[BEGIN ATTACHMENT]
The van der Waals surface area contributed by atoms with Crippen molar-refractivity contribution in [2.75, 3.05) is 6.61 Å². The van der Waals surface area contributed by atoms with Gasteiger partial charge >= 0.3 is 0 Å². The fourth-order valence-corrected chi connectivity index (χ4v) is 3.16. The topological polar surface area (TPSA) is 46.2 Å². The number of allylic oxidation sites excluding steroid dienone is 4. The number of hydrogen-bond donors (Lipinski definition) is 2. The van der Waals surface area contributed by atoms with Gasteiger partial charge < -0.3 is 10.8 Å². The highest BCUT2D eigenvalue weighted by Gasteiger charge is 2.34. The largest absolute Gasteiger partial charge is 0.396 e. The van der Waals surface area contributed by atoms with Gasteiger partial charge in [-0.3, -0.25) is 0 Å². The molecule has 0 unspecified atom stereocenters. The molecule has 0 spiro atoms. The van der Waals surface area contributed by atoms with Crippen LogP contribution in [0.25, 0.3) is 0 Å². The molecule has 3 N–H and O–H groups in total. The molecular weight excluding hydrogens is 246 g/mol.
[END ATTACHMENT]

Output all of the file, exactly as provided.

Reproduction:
The van der Waals surface area contributed by atoms with Crippen molar-refractivity contribution in [2.75, 3.05) is 6.61 Å². The van der Waals surface area contributed by atoms with Gasteiger partial charge >= 0.3 is 0 Å². The fourth-order valence-corrected chi connectivity index (χ4v) is 3.16. The topological polar surface area (TPSA) is 46.2 Å². The number of allylic oxidation sites excluding steroid dienone is 4. The number of hydrogen-bond donors (Lipinski definition) is 2. The van der Waals surface area contributed by atoms with Gasteiger partial charge < -0.3 is 10.8 Å². The highest BCUT2D eigenvalue weighted by Gasteiger charge is 2.34. The largest absolute Gasteiger partial charge is 0.396 e. The van der Waals surface area contributed by atoms with Gasteiger partial charge in [-0.3, -0.25) is 0 Å². The molecule has 0 unspecified atom stereocenters. The molecule has 0 spiro atoms. The van der Waals surface area contributed by atoms with Crippen LogP contribution in [0.25, 0.3) is 0 Å². The molecule has 3 N–H and O–H groups in total. The molecular weight excluding hydrogens is 246 g/mol.